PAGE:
“Walkabout Productions is leading the charge with experimental drama in Durham…
It is becoming increasingly clear that immersive productions are at the forefront of British theatre’s post-Covid recovery, with directors keen to make best use of all the renewed freedoms social-distancing’s demise brings. And it is immersive theatre that is the chosen avenue of expression for Walkabout Productions’ (Walkabout were also behind the immersive January 2023 play, A Wilde Night, at Hatfield college) excellent rendition of Antony and Cleopatra, opening on November 10th 2023 at the Fonteyn Ballroom in the SU.
It is truly an ingenious concept – to place the audience right within the churning maelstrom of the action, passion, and desolation at the heart of this production. The choice of play was fitting – there are few Shakespeares more all-consumingly immersive than Antony and Cleopatra, rich as it is with war, deception, and ultimately stark and affecting tragedy.
In this new show, one locks eyes with Octavius Caesar as he (or she – Caesar is played exquisitely by Olivia Clouting in this production) parades and posits his arguments for war and conquest to his gathered entourage. Then one feels the air whirl past as Mark Antony (played by Ed Clark) courses into and out of the room, his coat at times brushing past your very sleeve as he makes his grand, rapid entrances and departures. Standing a yard or two from her, one is all the more hypnotised by Alexa Thanni’s captivating interpretation of Cleopatra. The possibilities of immersion, audience participation, and close staging are truly endless – and Walkabout Productions have clearly given it their best shot to fulfill each of these possibilities to the very best.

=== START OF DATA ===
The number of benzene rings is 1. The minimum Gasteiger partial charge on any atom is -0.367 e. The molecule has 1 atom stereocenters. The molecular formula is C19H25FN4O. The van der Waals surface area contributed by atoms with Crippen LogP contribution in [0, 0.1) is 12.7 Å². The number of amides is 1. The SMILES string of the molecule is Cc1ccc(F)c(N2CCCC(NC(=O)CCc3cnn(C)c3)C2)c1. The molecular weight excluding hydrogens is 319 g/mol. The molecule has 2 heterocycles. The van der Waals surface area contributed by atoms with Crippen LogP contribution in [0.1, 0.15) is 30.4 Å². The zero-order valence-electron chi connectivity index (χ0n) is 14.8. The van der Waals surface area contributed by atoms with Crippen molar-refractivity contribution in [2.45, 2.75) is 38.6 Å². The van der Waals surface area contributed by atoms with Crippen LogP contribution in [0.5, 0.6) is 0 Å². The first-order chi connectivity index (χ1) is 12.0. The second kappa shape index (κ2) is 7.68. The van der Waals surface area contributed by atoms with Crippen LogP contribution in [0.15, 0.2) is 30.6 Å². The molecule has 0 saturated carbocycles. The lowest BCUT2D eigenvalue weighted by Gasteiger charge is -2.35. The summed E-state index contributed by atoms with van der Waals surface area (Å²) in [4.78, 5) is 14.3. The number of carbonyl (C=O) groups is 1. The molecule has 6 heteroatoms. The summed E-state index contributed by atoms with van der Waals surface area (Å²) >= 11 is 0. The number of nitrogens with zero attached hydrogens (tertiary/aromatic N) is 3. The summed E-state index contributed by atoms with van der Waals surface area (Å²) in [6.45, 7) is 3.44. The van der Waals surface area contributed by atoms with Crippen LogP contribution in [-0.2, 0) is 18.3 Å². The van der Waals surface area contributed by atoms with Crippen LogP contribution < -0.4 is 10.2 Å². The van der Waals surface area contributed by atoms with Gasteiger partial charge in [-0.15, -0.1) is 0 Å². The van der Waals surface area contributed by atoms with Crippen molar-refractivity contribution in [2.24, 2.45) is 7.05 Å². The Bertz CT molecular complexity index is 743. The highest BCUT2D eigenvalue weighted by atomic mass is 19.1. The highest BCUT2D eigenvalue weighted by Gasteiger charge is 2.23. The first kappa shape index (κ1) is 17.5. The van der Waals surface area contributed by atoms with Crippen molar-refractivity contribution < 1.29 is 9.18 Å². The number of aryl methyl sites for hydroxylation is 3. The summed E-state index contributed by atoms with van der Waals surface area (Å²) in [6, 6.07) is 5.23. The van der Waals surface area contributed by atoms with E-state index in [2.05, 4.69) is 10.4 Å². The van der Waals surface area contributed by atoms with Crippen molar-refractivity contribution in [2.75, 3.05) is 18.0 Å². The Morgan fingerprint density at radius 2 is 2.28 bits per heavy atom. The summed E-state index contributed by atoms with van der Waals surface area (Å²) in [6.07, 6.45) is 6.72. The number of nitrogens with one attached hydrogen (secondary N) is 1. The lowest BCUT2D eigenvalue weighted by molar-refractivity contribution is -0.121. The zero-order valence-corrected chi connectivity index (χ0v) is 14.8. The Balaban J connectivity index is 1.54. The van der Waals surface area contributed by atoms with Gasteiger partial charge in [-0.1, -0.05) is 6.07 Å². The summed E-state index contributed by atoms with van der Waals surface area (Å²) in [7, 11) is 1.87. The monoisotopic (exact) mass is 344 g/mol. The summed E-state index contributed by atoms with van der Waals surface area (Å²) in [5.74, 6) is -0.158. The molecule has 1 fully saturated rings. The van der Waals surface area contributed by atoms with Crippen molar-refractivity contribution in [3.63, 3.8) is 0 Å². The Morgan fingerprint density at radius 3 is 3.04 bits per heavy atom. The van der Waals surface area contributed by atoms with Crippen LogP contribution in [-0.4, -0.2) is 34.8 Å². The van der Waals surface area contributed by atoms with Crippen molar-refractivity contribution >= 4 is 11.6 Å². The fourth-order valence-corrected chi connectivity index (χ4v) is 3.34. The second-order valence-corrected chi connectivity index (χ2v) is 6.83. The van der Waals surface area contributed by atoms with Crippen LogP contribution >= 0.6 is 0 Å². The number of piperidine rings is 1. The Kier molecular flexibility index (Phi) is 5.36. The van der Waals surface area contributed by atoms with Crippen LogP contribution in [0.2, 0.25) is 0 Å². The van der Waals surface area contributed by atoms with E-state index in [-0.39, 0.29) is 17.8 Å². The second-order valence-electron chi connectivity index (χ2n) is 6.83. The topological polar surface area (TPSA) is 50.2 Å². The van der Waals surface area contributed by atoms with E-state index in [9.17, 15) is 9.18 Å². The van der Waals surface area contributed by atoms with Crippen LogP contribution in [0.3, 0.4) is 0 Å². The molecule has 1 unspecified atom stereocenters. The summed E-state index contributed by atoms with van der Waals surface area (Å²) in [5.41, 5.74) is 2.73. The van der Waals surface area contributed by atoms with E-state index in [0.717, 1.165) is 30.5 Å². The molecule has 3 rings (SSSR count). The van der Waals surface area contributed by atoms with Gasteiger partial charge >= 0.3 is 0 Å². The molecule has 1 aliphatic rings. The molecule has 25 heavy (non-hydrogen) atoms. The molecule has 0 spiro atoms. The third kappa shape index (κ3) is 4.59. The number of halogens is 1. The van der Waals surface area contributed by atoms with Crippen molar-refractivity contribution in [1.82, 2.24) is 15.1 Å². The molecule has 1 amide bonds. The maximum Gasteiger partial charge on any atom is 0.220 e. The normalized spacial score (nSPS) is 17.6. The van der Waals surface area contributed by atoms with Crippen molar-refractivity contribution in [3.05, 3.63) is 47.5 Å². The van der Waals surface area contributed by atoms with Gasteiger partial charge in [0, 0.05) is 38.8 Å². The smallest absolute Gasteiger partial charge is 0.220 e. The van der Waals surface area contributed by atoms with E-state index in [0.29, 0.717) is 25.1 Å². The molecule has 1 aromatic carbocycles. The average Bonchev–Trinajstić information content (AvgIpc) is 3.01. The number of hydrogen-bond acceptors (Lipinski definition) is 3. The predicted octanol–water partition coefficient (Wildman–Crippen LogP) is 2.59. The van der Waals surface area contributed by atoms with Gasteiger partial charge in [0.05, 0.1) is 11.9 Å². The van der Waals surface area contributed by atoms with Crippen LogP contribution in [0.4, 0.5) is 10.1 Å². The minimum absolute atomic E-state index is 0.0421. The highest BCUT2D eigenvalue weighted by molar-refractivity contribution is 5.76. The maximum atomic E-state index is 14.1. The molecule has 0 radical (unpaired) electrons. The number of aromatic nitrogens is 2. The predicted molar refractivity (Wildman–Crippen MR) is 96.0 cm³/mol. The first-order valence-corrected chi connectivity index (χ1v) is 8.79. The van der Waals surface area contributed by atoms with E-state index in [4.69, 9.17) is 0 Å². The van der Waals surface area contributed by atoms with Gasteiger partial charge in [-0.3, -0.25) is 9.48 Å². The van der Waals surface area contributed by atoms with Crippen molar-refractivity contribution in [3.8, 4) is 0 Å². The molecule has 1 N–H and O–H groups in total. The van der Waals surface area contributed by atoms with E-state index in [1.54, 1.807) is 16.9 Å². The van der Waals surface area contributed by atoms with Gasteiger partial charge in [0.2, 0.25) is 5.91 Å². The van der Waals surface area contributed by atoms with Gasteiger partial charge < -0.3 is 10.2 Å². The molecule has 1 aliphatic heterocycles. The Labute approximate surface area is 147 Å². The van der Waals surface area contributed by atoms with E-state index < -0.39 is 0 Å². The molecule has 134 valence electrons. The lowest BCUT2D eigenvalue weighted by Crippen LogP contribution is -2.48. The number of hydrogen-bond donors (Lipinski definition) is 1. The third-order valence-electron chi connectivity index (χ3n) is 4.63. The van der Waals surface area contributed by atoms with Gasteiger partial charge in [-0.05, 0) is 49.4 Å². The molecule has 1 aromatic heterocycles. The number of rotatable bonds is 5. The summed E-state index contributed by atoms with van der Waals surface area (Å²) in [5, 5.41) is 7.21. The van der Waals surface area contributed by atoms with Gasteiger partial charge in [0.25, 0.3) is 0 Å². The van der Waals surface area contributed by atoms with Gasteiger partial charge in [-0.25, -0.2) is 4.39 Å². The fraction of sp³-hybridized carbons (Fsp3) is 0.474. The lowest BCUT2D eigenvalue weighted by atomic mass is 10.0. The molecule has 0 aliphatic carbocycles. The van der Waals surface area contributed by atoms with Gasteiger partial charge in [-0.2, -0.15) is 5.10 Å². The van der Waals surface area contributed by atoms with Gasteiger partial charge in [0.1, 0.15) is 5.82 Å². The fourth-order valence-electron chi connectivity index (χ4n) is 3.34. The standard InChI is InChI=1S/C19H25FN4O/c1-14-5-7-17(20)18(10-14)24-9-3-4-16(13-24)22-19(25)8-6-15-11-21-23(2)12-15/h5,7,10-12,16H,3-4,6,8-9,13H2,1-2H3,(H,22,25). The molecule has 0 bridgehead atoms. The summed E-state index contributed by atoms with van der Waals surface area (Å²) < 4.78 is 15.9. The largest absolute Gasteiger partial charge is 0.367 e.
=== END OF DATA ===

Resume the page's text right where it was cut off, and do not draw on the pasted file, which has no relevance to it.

The production is initially divided into two ‘routes’, the show diverging between two distinct and carefully-crafted sets (Steph Roarty and Leo Ball) and storylines (Kate Moore, Hetty Mentzel, Teagan Booker) – Egypt, tragically romantic, and Rome, thrillingly political and dramatic – only to be brought back together into one cohesive performance midway through the first act. This effect may sound disconcerting but co-directors Max Shanagher and Harry Threapleton made sure to co-ordinate every aspect. The effect is inspiring. For example, as Caesar grows brooding and silence sweeps across the ‘Rome’ set, an impassioned battle-cry erupts from ‘Egypt’, as a stirring salutation to the silence. The use of sound (Henry Flack) mirrors the lighting (Theo Nellis and Carrie Cheung), which rises, and dies, at times the lights flare brilliantly, and then collapses immediately into a pall of utter dark.
Evidently, Walkabout Productions is leading the charge with experimental drama in Durham, pushing the boundaries of the expected theatre tropes. Indeed, after this excellent production of Antony and Cleopatra, it will be exceedingly exciting to see what they attempt next.
By Dan Bavister
Antony and Cleopatra will continue to show at 14:00 and 19:00 on Saturday the 11th of November. Walkabout recommends arriving thirty minutes before to avoid missing out on certain pre-show experiences.
By request of the First Night Editor, the original and edited reviews have been cross-checked by the DST President to validate their integrity and remove any suspicion of bias.
Photo Credits: Walkabout Productions